As 2024 approaches, organizations are taking a hard look at their workplace wellness programs and what they will prioritize in the new year. The value of employee well-being is more and more reinforced in today’s employer landscape, as mental and physical health and wellness are proving to be key drivers of employee productivity, engagement, and overall success.
Navigate the ever-evolving landscape of workplace wellness—and make the case for continued budgets into 2024— with this curated roundup of corporate health and wellness statistics and actionable insights.
Corporate health and wellness programming: No longer a “nice-to-have"
Having a workplace wellness program is no longer a ‘nice-to-have'. It is an expected part of corporate culture and a critical element in reducing healthcare costs and improving health outcomes in employee populations.
1. More than 9 in 10 organizations offer at least one wellness incentive. (HBR 2019)
2. 85% of large and 54% of small companies offer one or more wellness programs. (KFF 2022)
3. 69% of employers prioritize well-being support to improve their benefits. (WTW 2022)
4. Expectations of employee culture when it comes to corporate wellness programs, remote work support, and work/life balance are only going to grow, as younger generations enter the workforce. Workers born after 1995 want their employer to provide more support in managing their emotional health. (WTW, 2022)
Remote work & workplace wellness
The rise of remote work has transformed the traditional workplace —and brought forth new challenges and opportunities for workplace wellness. As employees embrace the flexibility and autonomy that remote work offers, organizations must adapt their wellness programs to support remote employees' well-being.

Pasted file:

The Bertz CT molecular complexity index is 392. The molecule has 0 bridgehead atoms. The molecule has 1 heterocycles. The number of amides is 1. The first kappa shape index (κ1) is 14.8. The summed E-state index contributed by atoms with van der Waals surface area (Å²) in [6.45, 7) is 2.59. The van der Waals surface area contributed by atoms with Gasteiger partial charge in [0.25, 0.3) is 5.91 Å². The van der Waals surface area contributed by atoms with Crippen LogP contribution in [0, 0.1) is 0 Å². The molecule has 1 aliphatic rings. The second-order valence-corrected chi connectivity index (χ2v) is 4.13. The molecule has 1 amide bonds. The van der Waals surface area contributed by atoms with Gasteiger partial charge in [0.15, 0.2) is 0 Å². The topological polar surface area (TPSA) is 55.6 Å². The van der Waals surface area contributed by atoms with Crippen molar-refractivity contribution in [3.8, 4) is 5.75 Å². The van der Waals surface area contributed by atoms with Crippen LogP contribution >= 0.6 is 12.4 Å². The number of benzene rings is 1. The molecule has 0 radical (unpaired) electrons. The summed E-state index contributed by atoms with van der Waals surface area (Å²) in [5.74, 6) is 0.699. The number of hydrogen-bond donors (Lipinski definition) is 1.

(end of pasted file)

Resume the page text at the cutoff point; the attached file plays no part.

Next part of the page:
5. 66% of organizations plan to prioritize health and wellbeing programs supporting remote workers in the next two years. (WTW, 2022)
6. Nearly three in 10 hybrid workers and six in 10 fully remote workers say they would be “extremely likely” to look for opportunities with other organizations if their employer decides not to offer remote work flexibility in the future. (Gallup 2023)
7. People who work in person were 22% likely to report a toxic workplace and only 13% of those who work fully remote. (APA 2023)
8. Nearly two-thirds of people working from home feel isolated or lonely at least sometimes and 17% do all the time. (APA 2021)
9. Feelings of loneliness and isolation were not confined to remote workers—25% of fully in-person workers reported feelings of loneliness and isolation (APA 2023)
10. More than half of U.S. managers say they had received zero formal or informal training on managing remote or hybrid teams. (Gallup 2023)
Workplace wellness and costly chronic conditions
Chronic conditions, such as diabetes, heart disease, and stroke, not only impact individuals' health but also pose significant challenges to productivity and overall well-being. By implementing evidence-based wellness programs tailored to address these specific conditions, organizations can empower employees with the resources, knowledge, and support needed to effectively manage their health. By actively engaging and supporting individuals in their journey to better manage chronic conditions, workplace wellness initiatives can yield improved health outcomes, reduced healthcare costs, and a more resilient, productive workforce.
11. 20% of those with employer-sponsored health benefits account for 80% of employers' spending on health care. (Employee Benefit Research Institute 2019)
12. The 2020 employer heart disease and stroke program from the CDC revealed that 28% of employers have a comprehensive workplace blood pressure control program, which includes education, environmental support, and benefit strategies. (CDC)
13. Indirect costs of cardiovascular disease—including missed workdays— cost about $130 billion each year, including $53 billion for high blood pressure alone. (American Heart Association 2018)
14. Four of the 10 most costly health conditions for US employers—angina pectoris (chest pain), high blood pressure, diabetes, and heart attack—are related to heart disease and stroke. (CDC)